By Lata Jha:Â
Think of the first medal, trophy or certificate you won as a child. It could be for the most trivial spelling contest, but it still occupies just as much a huge space in your heart, doesn’t it? It’s more than just victory or the ecstasy of it, it’s a sign of your coming into your own, of the fact that you’re meant to make something of your life. Of your dreams, your desires, your pursuits, your potential. Now imagine, if years after you won the trophy, some random stranger manages to lose or break it. He either walks away without a care or let’s say, promises to get you a new shining cup, which is the most you can expect. It’s just not the same, is it?
Can you then imagine how those people would feel for whom the trophy is the small home they’ve slaved for and lived in all their life? Where they’ve seen their parents die and their kids grow up. How would they feel when they are one day, out of the blue, told that they no longer own the nests they have lived in for years, sometimes generations?
The home is in many ways like that prized trophy, in others, a lot more than it. Not being able to fight and win it back is the ultimate sign of your helplessness and inferiority, economic or otherwise. Between the 18th and 21st of January this year, more than 6000 residents were thrown out of their homes in the EWS Quarters in Ejipura, Bangalore.
The Bruhat Bengaluru Mahanagara Palike in partnership with the owners of Garuda Mall (Maverick Holdings and Investments) aims at constructing a shopping mall and housing complex in the area, which was originally meant for the economically weaker sections (EWS). The 15-acre plot, located in upmarket Koramangala, is all set to build a mall, which will be developed by the Maverick Holdings Private Limited Company, and a residential complex for those originally allotted the EWS Quarters. No concrete provisions had been made for the many poor families living here. The residents had complained of policemen both threatening them and promising them compensation of about Rs. 20,000 if they vacated immediately.
The case is not just about a ruthless money minting firm displacing the poor and taking their rights away. A Lokayukta enquiry initiated against this project, alleged that the deal was illegally awarded to the Maverick group under the Yeddyurappa government. Worse still, this agreement was drafted without any notification being sent to the homes of the residents of the site or seeking their approval, let alone any consultation or plan for alternative housing for the residents. There are layers within layers.
BBMP did try to salvage the situation here. It had attempted to justify the transfer of EWS land to a private company by blaming it on the shortage of funds. However, considering that the same BBMP has not utilised funds meant to build houses for the poor from the Central government under the JNNURM-BSUP and other schemes, as well as the state government, citing shortage of land, they seemed to be sloppily contradicting themselves. The fact is there is no dearth of money, if the government wants to provide housing for the poor.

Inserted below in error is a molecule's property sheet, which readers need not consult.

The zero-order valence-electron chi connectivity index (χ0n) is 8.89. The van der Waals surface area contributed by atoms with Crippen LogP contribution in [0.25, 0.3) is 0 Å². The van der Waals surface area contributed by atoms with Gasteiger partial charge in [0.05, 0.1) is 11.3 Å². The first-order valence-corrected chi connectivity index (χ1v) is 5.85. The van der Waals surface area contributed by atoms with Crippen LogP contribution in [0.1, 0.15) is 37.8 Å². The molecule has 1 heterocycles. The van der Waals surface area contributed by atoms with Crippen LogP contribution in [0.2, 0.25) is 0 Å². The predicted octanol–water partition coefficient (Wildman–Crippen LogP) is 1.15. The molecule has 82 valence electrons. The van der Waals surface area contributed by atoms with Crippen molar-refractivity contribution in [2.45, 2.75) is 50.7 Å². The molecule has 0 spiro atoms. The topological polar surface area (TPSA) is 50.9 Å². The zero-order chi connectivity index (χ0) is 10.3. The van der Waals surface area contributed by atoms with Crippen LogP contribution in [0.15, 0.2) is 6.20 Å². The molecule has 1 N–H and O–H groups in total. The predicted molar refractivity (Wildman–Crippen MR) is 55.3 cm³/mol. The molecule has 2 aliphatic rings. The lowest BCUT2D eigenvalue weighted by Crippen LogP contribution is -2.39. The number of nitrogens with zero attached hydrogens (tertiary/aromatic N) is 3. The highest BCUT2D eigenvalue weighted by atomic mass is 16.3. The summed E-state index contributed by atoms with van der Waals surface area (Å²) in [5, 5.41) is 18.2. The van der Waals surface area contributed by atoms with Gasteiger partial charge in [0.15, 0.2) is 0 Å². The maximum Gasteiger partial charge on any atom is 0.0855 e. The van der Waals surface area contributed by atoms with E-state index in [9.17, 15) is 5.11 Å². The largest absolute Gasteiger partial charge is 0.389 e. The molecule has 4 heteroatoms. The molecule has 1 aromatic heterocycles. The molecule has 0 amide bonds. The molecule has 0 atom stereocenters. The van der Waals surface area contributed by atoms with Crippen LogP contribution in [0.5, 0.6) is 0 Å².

The coverage of this case which has been pretty scant after January, last reported that the protestors, which included students, Dalit activists and members of non-governmental organisations had met Karnataka Chief Minister Jagadish Shettar who promised them immediate help. But not much happened, with threats from policemen increasing and basic health and sanitation facilities aggravating in the area. Women and children are known to have suffered the most, and even died.
The blame game had begun by then. A day after Home Minister R. Ashok assured that the BBMP would be directed to provide temporary relief to those displaced by the demolition of hundreds of sheds in Ejipura, the latter passed the buck on saying it all depended on the developer, Maverick Holdings Private Limited.
The developer, while magnanimously agreeing to allow the residents to stay on for two months till school and college examinations were over and children in the area would not be affected, added that neither the government nor BBMP could take law into their hands.
As always, the poor find themselves engulfed within the nexus of political blame game and the lust for power. We are all for progress. Greed, enterprise and ambition are not really vices, but it’s outrageously insensitive to presume substitutes work everywhere. Monetary compensation does not dilute the tragic loss of a home. Neither is it feasible for policy makers to work within and according to ground realities ensconced in their plush offices.
While researching for this article on the net, I was appalled less by the horrific details of encroachment, but more by the fact that mainstream media had more or less abandoned the story after January. It’s like a chapter closed, or at least forgotten.
Convenient, I’m guessing, since the buck never really stops. How long can one pretend to care?